Remodeling spending expected to decline through 2021
Prior to the COVID-19 crisis, remodeling spending was projected to grow by 3.9%.
Remodeling activity is likely to see a decrease through the first quarter of 2021, according to the latest Leading Indicator of Remodeling Activity (LIRA).
Released by the Remodeling Future Program at the Joint Center for Housing Studies (JCHS) of Harvard University, the LIRA expects owner expenditures for home renovations and repairs to decline at least through the first quarter of next year due to fallout from the COVID-19 pandemic.
Pre-pandemic, the LIRA pointed to a healthy rebound in home remodeling spending with annual growth of 3.9% by the first quarter of 2021, but the latest data incorporating both actual and forecasted impacts of the economic shutdown point to spending declines this year with further worsening into 2021.
“While there is still considerable uncertainty surrounding the near- and longer-term impacts of the pandemic, the best available evidence suggests substantial downturns in key remodeling indicators of new home construction, home sales, and values of existing homes over the coming quarters,” Chris Herbert, managing director of the Joint Center for Housing Studies, said in a statement issued by the JCHS this morning. “Homeowners who are concerned about losses of income, home equity, and other forms of wealth are anxious about making large investments in improving their homes in this economic environment.”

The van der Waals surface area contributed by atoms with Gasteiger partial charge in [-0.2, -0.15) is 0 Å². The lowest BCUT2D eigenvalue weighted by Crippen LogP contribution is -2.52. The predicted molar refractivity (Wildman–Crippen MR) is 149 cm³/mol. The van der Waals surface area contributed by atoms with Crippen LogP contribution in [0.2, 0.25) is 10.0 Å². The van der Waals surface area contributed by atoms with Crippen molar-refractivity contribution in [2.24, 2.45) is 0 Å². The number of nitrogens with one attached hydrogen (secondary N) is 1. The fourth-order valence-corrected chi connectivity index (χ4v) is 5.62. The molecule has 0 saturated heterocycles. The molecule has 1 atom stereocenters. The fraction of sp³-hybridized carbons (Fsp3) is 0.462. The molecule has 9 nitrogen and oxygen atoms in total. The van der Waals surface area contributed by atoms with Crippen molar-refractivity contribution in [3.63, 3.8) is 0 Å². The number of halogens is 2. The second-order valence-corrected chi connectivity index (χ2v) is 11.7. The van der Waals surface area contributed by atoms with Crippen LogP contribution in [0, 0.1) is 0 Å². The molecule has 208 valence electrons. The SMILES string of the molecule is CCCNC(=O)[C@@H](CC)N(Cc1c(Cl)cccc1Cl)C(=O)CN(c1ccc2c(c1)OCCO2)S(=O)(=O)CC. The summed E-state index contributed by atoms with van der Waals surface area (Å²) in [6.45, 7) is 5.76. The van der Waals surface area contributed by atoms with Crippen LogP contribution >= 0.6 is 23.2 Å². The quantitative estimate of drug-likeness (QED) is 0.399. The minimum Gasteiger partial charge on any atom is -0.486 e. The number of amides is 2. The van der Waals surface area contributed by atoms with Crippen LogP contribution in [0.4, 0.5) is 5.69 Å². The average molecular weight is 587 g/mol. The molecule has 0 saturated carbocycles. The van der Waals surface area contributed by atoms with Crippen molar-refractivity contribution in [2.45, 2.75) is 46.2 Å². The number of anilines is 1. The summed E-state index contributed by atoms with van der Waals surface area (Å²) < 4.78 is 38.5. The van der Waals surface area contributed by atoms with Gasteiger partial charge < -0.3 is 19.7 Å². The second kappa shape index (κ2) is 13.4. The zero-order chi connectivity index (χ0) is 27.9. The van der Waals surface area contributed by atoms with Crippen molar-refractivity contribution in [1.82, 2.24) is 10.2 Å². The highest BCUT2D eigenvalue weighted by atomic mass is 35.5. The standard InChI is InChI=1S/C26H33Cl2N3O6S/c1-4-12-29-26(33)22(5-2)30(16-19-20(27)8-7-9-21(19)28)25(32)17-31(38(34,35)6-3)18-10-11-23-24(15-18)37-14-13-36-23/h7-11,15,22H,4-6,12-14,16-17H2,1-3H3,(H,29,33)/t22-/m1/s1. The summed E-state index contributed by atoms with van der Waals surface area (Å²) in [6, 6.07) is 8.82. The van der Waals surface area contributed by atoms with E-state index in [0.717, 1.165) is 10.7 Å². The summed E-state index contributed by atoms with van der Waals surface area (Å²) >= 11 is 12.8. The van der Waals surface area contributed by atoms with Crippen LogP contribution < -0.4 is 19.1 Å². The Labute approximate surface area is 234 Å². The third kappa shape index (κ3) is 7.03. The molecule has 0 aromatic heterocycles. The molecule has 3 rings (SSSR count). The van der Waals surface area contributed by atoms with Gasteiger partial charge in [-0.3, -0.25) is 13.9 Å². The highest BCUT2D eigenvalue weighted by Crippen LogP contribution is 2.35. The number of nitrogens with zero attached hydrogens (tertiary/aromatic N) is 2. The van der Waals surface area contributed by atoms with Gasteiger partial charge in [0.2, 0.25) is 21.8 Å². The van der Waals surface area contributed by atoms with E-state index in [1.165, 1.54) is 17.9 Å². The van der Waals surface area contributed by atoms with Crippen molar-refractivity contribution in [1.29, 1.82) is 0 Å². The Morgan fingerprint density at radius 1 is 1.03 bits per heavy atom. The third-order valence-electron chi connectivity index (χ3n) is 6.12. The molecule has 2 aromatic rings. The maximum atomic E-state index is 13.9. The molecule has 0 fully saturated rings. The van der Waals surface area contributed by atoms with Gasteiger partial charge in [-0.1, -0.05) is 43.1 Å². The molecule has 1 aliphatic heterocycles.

With the unprecedented changes to the US economy since mid-March, the Remodeling Futures Program is providing a downside range for the home remodeling outlook, which incorporates forecasts for several core model inputs—retail sales of building materials, home prices, and GDP.
“Quarterly spending for improvements and repairs to the owner-occupied housing stock is projected to turn negative by the third quarter, and annual expenditures are expected to fall to $322 billion by early next year with potential for even more severe declines to follow,” says Abbe Will, associate project director in the Remodeling Futures Program at the Center. “Beyond the start of next year, remodeling activity that would typically result from expanding homebuilding, sales of existing homes, and home prices mean the greatest downturn could come later in 2021 with recovery depending on what occurs in housing markets over the remainder of this year.”
The LIRA provides a short-term outlook of national home improvement and repair spending to owner-occupied homes. The indicator, measured as an annual rate-of-change of its components, is designed to project the annual rate of change in spending for the current quarter and subsequent four quarters.
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